A few weeks ago I was interviewed by a journalist from The Times interested in finding out about people’s reactions to being told they had Tourettes. He’d been inspired to do this by the experience of a colleague whose child was in the process of being diagnosed.
Misconceptions about Tourettes are very common, with many people feeling there’s a stigma attached to having the condition. This can create an additional layer of worry for people with Tourettes, for their parents, and even for the doctor making the diagnosis.
To be diagnosed with Tourettes a person must have had multiple motor tics and at least one vocal (or phonic) tic for at least a year. Tics impact on each person differently and in some cases they won’t be evident to other people at all. This was true for me – when I was younger many of my tics went unnoticed.
The biggest Tourettes myth is that it’s all about swearing. In fact, only 10% of people with Tourettes have coprolalia, or involuntary swearing. The 90% who don’t swear constantly have to explain this and I’ve heard many accounts of parents being told their child can’t have Tourettes because they don’t swear.
Because of these myths some parents are wary of getting a formal diagnosis. I’ve even heard some doctors are reluctant to diagnose Tourettes or prefer to use other names for it, for fear a child will be held back by other people’s prejudices. While I understand the root of these concerns, avoiding a diagnosis or using another name isn’t the answer – it’s not going to change the child or their tics. What we can all help to change are the misconceptions about Tourettes, and about disability more generally.
I spent years unable to understand why I moved, made noises and sometimes behaved in unusual ways, and I’ve never regretted being diagnosed so I could learn about something that’s always been a big part of my life. Diagnosis was also a crucial step in enabling me to explain to other people what was happening. With Tourettes, clear communication is key.
If I were raising a child with Tourettes I’d want them to know:
• It’s not their fault and they haven’t done anything wrong.
• There’s no need for them to be embarrassed or try to hide their tics.
• It’s OK for them to other people about what they’re experiencing.
• If some adults tell them off for ticcing it’s because they don’t understand and need to learn more about it.
• It’s good for them to ask questions and to ask for help whenever they need it.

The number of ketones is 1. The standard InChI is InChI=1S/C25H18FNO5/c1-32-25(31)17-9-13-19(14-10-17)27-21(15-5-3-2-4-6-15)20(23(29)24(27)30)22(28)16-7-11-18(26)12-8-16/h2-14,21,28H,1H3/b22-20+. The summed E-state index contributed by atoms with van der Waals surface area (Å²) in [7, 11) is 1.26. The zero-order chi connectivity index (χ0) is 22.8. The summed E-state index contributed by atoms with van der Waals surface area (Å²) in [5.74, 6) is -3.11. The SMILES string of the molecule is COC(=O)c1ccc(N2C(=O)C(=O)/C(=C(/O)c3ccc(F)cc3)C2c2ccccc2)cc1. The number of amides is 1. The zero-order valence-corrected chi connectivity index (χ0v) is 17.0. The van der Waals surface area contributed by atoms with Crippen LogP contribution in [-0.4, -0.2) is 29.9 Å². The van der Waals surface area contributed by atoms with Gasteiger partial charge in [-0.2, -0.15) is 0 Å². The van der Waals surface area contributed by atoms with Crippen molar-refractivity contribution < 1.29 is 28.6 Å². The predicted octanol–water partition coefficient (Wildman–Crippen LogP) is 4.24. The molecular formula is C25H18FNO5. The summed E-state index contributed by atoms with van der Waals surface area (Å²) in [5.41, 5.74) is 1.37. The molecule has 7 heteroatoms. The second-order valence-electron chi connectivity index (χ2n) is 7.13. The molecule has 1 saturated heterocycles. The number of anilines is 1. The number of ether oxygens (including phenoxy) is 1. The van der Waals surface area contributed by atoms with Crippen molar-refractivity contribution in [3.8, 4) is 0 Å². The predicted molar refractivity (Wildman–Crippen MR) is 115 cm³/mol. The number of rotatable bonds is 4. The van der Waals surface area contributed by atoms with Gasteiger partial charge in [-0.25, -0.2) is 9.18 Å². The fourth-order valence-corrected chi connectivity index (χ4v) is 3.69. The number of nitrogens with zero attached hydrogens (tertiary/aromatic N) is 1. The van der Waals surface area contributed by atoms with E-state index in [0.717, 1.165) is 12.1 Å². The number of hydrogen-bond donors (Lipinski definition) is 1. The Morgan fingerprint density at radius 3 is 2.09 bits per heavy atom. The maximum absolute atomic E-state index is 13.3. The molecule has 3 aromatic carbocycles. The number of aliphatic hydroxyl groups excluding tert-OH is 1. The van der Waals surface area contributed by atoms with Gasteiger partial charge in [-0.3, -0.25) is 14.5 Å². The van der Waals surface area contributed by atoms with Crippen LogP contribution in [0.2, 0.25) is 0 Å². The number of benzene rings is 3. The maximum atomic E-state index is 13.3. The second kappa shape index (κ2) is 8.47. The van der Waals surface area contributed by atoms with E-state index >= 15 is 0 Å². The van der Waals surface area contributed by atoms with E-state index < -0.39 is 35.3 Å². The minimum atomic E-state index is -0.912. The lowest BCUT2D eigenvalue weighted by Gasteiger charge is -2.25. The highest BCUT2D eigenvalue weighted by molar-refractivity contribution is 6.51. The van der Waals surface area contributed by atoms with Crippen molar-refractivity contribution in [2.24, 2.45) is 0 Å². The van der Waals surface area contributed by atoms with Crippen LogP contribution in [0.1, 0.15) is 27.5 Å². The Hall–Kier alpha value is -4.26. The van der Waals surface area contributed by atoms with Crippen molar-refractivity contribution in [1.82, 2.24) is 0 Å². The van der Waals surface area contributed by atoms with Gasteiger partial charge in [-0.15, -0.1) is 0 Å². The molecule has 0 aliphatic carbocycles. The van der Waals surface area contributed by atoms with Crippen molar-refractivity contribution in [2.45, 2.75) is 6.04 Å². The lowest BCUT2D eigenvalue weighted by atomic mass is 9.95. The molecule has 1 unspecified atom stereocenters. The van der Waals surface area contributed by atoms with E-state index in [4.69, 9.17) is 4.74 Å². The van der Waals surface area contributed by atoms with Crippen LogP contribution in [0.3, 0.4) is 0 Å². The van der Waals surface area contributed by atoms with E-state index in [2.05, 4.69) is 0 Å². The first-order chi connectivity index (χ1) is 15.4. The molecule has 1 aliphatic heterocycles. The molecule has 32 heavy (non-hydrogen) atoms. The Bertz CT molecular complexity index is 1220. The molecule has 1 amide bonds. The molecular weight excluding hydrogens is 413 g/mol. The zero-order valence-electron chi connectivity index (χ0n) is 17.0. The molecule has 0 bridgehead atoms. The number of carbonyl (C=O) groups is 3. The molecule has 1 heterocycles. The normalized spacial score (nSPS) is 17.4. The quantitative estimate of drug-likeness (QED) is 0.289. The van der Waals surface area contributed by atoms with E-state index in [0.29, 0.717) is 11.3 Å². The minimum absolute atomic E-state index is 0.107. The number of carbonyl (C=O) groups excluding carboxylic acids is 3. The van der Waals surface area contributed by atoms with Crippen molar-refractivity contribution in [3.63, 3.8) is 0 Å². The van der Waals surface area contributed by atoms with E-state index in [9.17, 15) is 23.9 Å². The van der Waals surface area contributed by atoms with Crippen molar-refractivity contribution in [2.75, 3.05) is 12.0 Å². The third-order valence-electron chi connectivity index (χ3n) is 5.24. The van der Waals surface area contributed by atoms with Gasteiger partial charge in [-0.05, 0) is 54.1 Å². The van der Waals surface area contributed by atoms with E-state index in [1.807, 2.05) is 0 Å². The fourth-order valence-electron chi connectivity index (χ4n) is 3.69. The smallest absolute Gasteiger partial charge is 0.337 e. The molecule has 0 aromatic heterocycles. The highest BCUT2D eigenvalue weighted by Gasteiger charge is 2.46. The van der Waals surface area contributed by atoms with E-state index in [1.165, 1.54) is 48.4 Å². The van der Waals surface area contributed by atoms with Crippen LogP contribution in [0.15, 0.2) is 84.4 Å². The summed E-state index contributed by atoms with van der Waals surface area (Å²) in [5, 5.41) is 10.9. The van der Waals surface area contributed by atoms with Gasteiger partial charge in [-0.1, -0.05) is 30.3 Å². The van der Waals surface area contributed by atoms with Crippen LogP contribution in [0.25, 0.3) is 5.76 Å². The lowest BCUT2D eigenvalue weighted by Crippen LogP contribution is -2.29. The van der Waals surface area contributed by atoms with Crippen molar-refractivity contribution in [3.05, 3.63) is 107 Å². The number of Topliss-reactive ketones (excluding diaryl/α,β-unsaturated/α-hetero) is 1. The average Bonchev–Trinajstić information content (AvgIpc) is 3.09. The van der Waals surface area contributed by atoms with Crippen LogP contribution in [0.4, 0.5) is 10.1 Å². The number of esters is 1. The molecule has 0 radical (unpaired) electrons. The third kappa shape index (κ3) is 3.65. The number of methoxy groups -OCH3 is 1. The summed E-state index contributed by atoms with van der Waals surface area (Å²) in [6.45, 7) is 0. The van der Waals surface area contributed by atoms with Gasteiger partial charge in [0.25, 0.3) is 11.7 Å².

• Lots of adults with Tourettes say their tics have helped make them kinder and more caring people.
• They shouldn’t put off doing things they want to do because of their tics – instead, they should look for ways to make them happen.
To parents raising a child with Tourettes I’d say:
• Try not to worry about the future too much, making sure your child feel comfortable in the present is much more important.
• Swearing tics are not the end of the world.
• Being open with your child and with other people may sometimes feel tough but it’s much better than risking your child feeling their tics should be kept secret or that they embarrass you.
• Look for ways to support your child to feel confident about explaining their tics.
• Many aspects of Tourettes are always a mystery so expect to be confused.
• Have high expectations of other people and if they don’t meet these, challenge them.
• Talk to other people with Tourettes and to other parents of children with Tourettes. You can do this on Facebook groups, forums and at group meetings.
• The most important thing in managing the challenges presented by tics is having the love, support and understanding of family and friends.
• Pop the SafeMode on and show your child this site.
To doctors and other professionals supporting people with Tourettes I’d say:
• Remember that everyone with Tourettes is different.
• Listen to the challenges individuals face and respond as holistically as you can.
• Ask questions and avoid making assumptions.
• Be aware of the misconceptions and fear associated with Tourettes but don’t let it affect your decision-making
To everyone else who’s interested in Tourettes I’d say:
• Have a good root around this site.
• You can read about my experiences in the daily blog or in my book Welcome to Biscuit Land – A Year in the Life of Touretteshero.
• Check out the FAQ’s.
• Laugh at thousands of tics.
• Explore the amazing tic-inspired artwork in the gallery
• Get involved by illustrating a tic, posting a comment or buying something from the shop.
• Help spread the word about the site on Twitter and Facebook
• Consider making a donation to help us run more innovative events for children and young people with Tourettes.
• Help us ‘Change the world one tic at a time.’